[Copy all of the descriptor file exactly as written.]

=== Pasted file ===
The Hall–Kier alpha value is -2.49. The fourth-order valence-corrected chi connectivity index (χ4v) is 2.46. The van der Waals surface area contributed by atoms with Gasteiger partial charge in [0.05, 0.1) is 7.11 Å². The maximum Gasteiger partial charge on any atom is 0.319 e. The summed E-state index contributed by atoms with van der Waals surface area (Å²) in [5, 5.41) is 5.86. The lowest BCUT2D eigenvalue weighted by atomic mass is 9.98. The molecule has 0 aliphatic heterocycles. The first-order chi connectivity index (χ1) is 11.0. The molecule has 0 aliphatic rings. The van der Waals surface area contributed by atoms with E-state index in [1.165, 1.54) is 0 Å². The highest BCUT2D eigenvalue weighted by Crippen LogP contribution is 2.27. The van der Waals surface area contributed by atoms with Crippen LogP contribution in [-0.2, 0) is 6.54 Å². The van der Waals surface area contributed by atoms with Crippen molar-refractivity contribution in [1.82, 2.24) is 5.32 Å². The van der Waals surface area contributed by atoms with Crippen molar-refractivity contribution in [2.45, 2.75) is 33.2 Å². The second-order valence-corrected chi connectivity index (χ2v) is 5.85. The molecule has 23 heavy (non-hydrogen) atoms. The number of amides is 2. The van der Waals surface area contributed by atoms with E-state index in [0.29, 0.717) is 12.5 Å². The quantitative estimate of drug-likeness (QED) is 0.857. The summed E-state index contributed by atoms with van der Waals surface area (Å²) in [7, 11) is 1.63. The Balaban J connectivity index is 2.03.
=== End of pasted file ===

The Hall–Kier alpha value is -2.49. The fourth-order valence-corrected chi connectivity index (χ4v) is 2.46. The van der Waals surface area contributed by atoms with Gasteiger partial charge in [0.05, 0.1) is 7.11 Å². The maximum Gasteiger partial charge on any atom is 0.319 e. The summed E-state index contributed by atoms with van der Waals surface area (Å²) in [5, 5.41) is 5.86. The lowest BCUT2D eigenvalue weighted by atomic mass is 9.98. The molecule has 0 aliphatic heterocycles. The first-order chi connectivity index (χ1) is 11.0. The molecule has 0 aliphatic rings. The van der Waals surface area contributed by atoms with E-state index in [1.165, 1.54) is 0 Å². The highest BCUT2D eigenvalue weighted by Crippen LogP contribution is 2.27. The van der Waals surface area contributed by atoms with Crippen LogP contribution in [-0.2, 0) is 6.54 Å². The van der Waals surface area contributed by atoms with Crippen molar-refractivity contribution in [1.82, 2.24) is 5.32 Å². The van der Waals surface area contributed by atoms with Crippen molar-refractivity contribution in [2.45, 2.75) is 33.2 Å². The second-order valence-corrected chi connectivity index (χ2v) is 5.85. The molecule has 23 heavy (non-hydrogen) atoms. The number of amides is 2. The van der Waals surface area contributed by atoms with E-state index in [0.29, 0.717) is 12.5 Å². The quantitative estimate of drug-likeness (QED) is 0.857. The summed E-state index contributed by atoms with van der Waals surface area (Å²) in [7, 11) is 1.63. The Balaban J connectivity index is 2.03.